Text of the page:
By Frank Fourchalk
With more and more mothers rejoining the work force and the number of single-parent families increasing, “latch-key kids” has become a household name. Because of this, parents must educate their children on the importance of staying safe and secure in the comfort of their own home.
Creating a safe home for children begins with contacting your local security professional and making sure that you have all the proper locks on your doors and windows. He or she will point out other security deficiencies such as weak doors, frames and even overgrown shrubs. Items like wide-angle door viewers installed at junior’s eye level are sure to be on the recommendation list.
Good home security starts with something as simple as a house key. Youngsters must keep their house key with them at all times, making sure not to leave it under the mat or near the home. Never attach your child’s name and address to their house key. If they lose their key, give them strict instructions to phone you or a trustworthy neighbor immediately.
Take your children on a walk through the house making sure that they know how to operate all the window locks, door locks, and home security systems correctly. Teach them to do a perimeter walk around the house before entering, checking for possible signs of an intrusion. Once they have entered, they should re-lock the door immediately.
Children should not open the door to anyone that they don’t know. Prepare a list of people that may be admitted. If they must open the door, make sure that they look through the door viewer or glass window to confirm who it is. If a stranger tries to break in or won’t go away, have your child call 911.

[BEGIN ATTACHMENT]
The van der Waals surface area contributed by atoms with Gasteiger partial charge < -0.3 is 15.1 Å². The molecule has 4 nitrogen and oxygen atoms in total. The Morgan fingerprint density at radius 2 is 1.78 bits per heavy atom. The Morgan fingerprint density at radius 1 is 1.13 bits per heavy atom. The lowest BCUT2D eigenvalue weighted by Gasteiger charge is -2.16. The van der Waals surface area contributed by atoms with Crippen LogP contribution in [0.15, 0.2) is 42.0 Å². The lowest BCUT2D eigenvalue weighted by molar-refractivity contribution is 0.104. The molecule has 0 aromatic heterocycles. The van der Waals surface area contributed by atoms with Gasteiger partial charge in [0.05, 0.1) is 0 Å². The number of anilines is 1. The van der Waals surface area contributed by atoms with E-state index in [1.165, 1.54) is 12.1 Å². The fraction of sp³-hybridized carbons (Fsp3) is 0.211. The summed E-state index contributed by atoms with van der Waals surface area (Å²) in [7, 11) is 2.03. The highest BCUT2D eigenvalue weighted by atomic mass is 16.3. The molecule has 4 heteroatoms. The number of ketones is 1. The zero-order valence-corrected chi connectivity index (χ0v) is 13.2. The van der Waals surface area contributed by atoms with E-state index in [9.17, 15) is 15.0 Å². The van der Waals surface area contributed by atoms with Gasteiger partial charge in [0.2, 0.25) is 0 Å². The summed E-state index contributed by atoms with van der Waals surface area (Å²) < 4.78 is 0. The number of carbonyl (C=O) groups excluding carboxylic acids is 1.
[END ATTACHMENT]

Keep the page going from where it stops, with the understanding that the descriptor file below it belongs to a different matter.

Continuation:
Answering the phone must be handled by a mature child. They should never tell the caller that they are home alone. It’s better to say that, “My parents are busy right now,” and take a message. And it goes without saying that frightening calls should be reported to a parent or back-up person immediately for assessment.
The responsibility ultimately falls on the shoulders of the parents. Parents must decide whether their child is ready to accept the responsibility in making safe and secure decisions when protecting themselves and their home. There really is no magic age or formula to determine if a child is ready for responsibility, but it’s always a good idea to check with the local police department and ask about the laws for your province or state regarding children being left alone. Your child may not be legally old enough to be left alone or legally supervise a younger child.